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Six Things To Consider Before Investing With A "Turn Key" Investment Company

By Donna S. Robinson | January 25, 2013

Lately, we're seeing a major trend in "turn-key" offerings for real estate investors. When folks want to invest in real estate, but don't want the headaches of every day management, they find "turn-key" investing to be a viable option for them. But there are things you should be aware of about these programs before deciding to invest.

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A turn-key investment company will find the property for you, renovate it for you, find a tenant for you, manage the rental of the property for you, collect your rent for you, and send you a check at the end of the month.

The idea is that you collect a regular return on your investment, while someone else does all of the work related to managing the property. Over the years I've supplied properties to several turn key operations and have been part of a large turn key operation as well. I've witnessed many of the turn key challenges, mistakes and outright scams first hand.

First of all, consider the fact that the company is selling you a property. They are the SELLER

Generally speaking, a seller is not typically motivated to act in the buyer's best interest. Most turn-key operations make their real profit by selling the property at a substantial mark up. As such, the deal may not be as good as it looks in the documentation that the seller provides to the investor buyer.

I'd check out the company and their "deals" as thoroughly as possible before investing. I've seen fraudulent appraisals used to fool absentee owners into believing that the property value was much higher than it actually was. If you are not there in person, you have no way of knowing whether the information you are being given is correct. Pay a local real estate professional who can check out the details for you. Have them verify the property and appraisal information provided by the company.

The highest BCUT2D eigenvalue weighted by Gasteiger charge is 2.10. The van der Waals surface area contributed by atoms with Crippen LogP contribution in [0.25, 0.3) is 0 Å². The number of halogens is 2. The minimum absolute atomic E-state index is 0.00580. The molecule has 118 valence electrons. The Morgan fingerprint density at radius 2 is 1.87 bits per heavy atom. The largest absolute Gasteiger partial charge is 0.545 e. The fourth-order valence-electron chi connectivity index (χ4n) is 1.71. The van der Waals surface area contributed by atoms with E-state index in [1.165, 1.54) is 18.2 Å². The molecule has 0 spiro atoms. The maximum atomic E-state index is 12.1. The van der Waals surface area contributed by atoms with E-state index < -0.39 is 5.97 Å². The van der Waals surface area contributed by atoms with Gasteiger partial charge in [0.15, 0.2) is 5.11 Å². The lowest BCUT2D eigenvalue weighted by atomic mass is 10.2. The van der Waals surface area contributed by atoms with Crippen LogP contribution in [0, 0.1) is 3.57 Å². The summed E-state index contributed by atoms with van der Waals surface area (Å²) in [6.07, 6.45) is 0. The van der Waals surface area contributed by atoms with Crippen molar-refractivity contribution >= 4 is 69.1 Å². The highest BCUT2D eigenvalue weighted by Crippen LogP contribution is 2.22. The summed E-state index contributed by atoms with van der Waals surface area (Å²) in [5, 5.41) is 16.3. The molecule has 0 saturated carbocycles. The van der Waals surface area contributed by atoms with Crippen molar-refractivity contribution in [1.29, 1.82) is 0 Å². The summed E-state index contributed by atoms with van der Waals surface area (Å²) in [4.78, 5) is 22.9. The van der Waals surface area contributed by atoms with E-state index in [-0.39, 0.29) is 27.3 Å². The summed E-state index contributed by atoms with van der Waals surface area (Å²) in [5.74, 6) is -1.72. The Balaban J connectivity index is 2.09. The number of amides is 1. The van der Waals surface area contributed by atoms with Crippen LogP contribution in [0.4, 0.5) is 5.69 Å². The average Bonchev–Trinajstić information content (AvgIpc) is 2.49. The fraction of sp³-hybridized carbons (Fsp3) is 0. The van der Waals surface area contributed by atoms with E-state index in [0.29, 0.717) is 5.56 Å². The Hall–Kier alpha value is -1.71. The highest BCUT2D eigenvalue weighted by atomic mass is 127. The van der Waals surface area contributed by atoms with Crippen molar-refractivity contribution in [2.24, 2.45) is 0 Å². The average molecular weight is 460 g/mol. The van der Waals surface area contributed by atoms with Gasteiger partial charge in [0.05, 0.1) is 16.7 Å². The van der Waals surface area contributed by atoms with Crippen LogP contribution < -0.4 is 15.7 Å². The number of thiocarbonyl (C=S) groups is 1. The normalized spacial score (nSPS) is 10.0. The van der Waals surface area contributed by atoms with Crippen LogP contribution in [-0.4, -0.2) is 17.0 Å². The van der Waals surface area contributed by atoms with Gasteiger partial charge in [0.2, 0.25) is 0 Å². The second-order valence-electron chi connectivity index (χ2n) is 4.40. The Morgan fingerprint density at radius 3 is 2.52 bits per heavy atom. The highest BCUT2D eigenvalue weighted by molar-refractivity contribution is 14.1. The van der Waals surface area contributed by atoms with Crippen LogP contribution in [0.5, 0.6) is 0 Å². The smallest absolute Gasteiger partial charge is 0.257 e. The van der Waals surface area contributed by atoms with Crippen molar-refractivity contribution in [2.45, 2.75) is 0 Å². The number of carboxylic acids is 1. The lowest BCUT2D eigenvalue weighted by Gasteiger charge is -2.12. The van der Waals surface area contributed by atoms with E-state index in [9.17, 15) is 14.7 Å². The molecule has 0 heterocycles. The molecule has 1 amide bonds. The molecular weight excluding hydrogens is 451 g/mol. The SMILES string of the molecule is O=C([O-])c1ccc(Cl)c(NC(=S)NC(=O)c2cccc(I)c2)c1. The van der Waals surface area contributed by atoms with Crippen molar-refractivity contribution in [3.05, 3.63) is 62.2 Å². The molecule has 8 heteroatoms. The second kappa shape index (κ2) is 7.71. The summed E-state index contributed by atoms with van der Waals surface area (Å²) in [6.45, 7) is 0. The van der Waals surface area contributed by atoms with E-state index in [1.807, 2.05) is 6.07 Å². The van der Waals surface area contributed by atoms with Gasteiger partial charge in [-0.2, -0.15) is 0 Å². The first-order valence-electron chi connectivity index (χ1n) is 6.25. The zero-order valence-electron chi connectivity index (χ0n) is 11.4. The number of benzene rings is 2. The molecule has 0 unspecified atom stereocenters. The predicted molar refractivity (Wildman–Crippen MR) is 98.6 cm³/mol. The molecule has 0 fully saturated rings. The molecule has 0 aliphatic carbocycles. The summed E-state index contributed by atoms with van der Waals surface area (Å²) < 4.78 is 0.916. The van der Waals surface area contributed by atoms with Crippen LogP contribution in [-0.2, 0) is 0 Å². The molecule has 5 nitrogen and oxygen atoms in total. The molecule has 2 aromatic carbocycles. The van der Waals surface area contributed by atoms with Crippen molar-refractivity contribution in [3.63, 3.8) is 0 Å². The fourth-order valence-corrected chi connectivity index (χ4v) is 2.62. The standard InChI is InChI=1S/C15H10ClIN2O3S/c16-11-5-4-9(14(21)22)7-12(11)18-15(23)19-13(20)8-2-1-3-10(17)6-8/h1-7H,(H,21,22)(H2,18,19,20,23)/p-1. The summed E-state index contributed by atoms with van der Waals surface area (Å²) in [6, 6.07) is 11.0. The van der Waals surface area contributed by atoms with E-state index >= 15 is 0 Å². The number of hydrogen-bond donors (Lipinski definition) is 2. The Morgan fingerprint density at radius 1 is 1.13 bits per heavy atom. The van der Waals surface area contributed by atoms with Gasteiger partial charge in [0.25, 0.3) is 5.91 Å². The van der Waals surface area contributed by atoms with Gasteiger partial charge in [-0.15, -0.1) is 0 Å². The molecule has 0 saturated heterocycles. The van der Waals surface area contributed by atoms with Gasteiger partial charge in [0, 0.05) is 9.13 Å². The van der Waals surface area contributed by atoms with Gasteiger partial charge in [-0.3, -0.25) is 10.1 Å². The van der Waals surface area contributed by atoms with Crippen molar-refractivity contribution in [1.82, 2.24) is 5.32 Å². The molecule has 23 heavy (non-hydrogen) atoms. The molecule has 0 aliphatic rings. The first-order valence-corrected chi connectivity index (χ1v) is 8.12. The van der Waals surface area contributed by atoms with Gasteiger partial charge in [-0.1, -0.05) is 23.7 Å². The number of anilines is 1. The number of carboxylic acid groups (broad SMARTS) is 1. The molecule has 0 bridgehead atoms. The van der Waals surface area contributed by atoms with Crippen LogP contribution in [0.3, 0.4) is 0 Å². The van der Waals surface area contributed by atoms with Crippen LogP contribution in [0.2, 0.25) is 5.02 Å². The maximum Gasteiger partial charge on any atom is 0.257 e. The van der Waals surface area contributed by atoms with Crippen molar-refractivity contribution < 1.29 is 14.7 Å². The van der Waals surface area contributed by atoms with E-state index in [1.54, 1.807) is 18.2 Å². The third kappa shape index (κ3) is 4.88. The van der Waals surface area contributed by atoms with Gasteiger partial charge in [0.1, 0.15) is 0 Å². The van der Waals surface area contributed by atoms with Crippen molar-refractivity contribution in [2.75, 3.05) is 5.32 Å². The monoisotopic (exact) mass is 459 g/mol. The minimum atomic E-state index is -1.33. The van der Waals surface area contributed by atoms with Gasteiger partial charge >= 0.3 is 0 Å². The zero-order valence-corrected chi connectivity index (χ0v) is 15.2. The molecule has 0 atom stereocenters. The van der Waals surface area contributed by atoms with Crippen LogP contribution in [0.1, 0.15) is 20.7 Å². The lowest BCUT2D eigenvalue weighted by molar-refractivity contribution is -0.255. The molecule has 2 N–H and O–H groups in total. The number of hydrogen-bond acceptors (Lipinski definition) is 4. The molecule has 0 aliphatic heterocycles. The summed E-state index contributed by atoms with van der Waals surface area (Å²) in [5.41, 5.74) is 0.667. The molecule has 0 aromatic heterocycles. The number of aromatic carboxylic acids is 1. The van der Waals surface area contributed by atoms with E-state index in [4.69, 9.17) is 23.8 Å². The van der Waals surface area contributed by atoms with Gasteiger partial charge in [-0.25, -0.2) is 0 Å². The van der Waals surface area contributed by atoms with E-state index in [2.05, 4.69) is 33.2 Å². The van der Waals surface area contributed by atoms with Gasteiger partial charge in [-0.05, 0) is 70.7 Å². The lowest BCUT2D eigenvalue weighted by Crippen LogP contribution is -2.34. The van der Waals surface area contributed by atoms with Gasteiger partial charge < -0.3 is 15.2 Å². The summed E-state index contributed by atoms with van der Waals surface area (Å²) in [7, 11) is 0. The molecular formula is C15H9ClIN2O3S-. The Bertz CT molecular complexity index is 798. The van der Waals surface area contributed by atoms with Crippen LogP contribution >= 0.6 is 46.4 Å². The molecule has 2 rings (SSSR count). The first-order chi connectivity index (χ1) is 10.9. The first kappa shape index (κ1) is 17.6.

Verify that the cash flow will actually be enough to generate the advertised return on investment

This is important when paying all cash, and is incredibly important if you are going to be carrying a mortgage on the property. It's not unusual for rental rates to go up or down over time. Make sure the rental income projections are accurate.

Ask how your property taxes and insurance will be managed

Make sure that you or your investment entity is shown on the insurance as the "Loss Payee". And don't forget that property taxes can increase quickly in some areas, this can reduce your cash flow over time, and can be critical in a market where rent rates are flat.

In some counties liens can be placed on the property for unpaid items like a former tenant's water bills. I've seen a county attempt to collect a $5,000 unpaid water bill from an investor buyer who bought the property after it had been vacant for several years.